PESHAWAR, Pakistan (Reuters) - Nearly 80 militants from Pakistan’s North Waziristan region surrendered to government forces on Friday in a rare move that follows a dip in Taliban violence in Pakistan, sources involved in the deal said.
Tribal leaders, who asked not to be quoted by name to avoid reprisals, expressed cautious hope that other, more senior leaders from the heavily factionalized insurgency might follow the men.
“I believe this is the beginning and many more will follow them if the surrendered militants are given amnesty,” one tribal leader said, noting the surrender might worsen internal rifts among the militants.
The men came from a militia led by Hafiz Gul Bahadur, a powerful leader in North Waziristan, who has links the Haqqani network, the most high-profile threat to U.S. forces in Afghanistan.
Their surrender was confirmed by a Pakistani security official and three tribal sources involved in negotiating the deal.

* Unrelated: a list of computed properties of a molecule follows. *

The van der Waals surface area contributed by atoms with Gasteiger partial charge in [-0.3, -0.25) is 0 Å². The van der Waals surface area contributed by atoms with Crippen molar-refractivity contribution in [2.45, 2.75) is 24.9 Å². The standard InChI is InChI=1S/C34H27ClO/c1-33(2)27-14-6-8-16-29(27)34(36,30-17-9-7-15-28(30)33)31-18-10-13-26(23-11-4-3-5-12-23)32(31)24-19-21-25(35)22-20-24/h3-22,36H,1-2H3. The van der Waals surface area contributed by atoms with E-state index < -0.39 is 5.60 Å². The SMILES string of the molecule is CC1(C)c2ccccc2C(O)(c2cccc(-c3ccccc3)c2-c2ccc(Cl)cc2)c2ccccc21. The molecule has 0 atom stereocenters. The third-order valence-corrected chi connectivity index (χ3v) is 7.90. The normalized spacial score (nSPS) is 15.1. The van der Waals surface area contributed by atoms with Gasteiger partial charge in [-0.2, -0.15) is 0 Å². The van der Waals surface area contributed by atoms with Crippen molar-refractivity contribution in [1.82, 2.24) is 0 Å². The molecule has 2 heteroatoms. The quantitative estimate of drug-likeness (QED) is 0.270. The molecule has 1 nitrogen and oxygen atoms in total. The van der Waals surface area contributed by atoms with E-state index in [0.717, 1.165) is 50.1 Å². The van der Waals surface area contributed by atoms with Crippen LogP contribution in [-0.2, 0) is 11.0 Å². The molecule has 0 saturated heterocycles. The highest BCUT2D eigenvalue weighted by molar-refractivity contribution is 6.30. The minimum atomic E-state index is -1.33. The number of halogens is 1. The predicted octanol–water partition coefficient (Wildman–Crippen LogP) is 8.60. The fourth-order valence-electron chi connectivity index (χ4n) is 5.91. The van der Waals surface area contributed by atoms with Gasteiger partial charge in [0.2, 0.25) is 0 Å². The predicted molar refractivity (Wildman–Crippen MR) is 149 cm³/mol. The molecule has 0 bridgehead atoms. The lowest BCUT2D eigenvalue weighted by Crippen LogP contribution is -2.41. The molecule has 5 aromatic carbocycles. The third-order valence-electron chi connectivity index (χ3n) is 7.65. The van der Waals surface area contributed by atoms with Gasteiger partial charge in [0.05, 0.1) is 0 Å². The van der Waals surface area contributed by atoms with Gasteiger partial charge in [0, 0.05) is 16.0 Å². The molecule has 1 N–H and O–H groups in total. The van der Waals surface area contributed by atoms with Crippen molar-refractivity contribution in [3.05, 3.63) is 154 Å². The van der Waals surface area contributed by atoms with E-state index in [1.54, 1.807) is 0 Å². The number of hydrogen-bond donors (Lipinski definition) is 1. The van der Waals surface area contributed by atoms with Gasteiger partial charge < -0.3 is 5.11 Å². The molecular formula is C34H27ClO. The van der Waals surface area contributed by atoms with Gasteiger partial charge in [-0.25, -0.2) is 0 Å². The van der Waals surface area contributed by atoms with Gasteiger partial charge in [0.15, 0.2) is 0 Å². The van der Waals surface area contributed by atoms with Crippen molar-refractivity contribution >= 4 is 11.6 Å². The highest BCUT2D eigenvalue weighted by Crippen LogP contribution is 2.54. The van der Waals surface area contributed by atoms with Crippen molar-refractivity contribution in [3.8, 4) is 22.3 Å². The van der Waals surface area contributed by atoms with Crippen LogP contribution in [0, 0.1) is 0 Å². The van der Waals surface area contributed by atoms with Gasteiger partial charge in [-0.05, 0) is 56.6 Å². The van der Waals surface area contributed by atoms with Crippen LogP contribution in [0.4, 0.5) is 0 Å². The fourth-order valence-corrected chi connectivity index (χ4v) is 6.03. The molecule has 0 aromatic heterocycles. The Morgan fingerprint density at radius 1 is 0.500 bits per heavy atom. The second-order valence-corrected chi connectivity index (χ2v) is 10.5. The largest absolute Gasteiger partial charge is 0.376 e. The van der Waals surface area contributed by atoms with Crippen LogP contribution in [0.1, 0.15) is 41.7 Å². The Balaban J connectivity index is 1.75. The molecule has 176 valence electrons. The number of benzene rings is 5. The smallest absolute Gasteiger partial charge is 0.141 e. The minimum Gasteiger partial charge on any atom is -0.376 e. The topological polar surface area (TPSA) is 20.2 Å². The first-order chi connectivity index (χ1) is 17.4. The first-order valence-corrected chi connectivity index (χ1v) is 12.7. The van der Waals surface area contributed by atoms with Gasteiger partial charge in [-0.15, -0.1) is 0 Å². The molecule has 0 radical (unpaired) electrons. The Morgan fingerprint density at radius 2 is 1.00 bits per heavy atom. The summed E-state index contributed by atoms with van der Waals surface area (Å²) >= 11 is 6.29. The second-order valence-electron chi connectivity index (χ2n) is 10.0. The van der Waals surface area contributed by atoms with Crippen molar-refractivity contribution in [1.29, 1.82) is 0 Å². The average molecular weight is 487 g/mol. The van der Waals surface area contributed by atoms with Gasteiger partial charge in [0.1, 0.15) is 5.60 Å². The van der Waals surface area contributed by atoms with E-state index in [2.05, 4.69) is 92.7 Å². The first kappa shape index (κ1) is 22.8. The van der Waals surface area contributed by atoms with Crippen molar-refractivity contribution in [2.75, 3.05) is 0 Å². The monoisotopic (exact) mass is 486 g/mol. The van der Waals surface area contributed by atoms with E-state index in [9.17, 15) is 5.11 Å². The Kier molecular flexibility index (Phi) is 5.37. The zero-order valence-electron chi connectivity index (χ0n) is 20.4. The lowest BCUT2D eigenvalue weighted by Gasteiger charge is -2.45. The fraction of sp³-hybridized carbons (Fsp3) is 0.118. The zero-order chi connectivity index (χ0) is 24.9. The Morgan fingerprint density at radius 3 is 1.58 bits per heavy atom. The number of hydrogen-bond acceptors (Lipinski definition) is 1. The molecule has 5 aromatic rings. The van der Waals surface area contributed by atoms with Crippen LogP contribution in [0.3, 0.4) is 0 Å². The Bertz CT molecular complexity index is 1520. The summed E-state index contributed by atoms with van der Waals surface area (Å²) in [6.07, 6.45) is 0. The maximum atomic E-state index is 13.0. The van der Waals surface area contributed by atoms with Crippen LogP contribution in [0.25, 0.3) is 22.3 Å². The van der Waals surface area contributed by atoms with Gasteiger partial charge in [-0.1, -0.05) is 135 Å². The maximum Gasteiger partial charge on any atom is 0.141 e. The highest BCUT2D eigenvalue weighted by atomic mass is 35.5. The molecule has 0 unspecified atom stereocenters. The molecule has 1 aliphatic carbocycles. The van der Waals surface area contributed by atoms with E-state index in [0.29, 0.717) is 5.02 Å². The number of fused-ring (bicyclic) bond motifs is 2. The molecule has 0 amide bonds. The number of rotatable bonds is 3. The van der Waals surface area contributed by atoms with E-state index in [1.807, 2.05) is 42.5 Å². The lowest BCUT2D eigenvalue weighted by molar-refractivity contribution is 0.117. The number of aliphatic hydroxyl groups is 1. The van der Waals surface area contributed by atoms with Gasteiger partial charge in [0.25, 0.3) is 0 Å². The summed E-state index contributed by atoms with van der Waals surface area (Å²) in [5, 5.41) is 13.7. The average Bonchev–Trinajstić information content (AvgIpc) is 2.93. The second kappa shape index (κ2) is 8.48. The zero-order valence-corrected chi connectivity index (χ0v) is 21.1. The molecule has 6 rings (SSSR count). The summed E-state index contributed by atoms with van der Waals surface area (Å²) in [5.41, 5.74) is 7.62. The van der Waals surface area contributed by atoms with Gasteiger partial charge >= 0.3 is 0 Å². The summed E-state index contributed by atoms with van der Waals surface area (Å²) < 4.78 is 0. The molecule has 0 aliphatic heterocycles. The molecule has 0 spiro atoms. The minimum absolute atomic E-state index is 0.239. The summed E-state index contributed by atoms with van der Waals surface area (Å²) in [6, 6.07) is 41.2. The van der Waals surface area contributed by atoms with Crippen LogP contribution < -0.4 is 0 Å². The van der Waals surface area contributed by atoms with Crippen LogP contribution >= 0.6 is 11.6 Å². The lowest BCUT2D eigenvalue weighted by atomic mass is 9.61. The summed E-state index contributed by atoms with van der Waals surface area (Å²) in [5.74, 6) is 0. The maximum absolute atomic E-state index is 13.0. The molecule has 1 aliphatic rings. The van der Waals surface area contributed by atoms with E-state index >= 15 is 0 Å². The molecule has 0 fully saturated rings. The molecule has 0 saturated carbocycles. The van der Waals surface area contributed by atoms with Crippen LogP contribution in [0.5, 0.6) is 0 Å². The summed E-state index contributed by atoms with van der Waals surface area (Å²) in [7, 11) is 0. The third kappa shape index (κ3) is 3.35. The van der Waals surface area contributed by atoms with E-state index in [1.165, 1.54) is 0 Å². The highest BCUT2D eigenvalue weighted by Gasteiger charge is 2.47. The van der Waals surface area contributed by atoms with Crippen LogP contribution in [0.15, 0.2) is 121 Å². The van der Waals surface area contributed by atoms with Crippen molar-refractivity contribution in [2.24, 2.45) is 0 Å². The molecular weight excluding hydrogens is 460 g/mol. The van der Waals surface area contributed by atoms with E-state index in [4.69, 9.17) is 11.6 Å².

Bahadur has traditionally fought Afghan and NATO forces across the nearby Afghan border rather than Pakistani troops. A deputy of his, Halim Khan, was reportedly involved in the negotiations.
“(Khan) was already in good books of the authorities as he used to avoid attacking the security forces in his native Razmak subdivision,” said one of the members of the jirga, a traditional tribal gathering.
The surrender follows a dip in overall Taliban violence in Pakistan, partly caused by an anti-Taliban military offensive in North Waziristan launched in June 2014.
But Saifullah Mahsud of the Islamabad-based think-thank FATA Research Center cautioned against overplaying the significance of any surrender or any hope that it might weaken the Haqqani Network, which the U.S. government has said has ties to elements in the Pakistani security forces.
“These groups have never been fighting Pakistani forces anyway,” he said. “I wouldn’t say the Haqqani’s position is weakened.”
Writing by Katharine Houreld; editing by Andrew Roche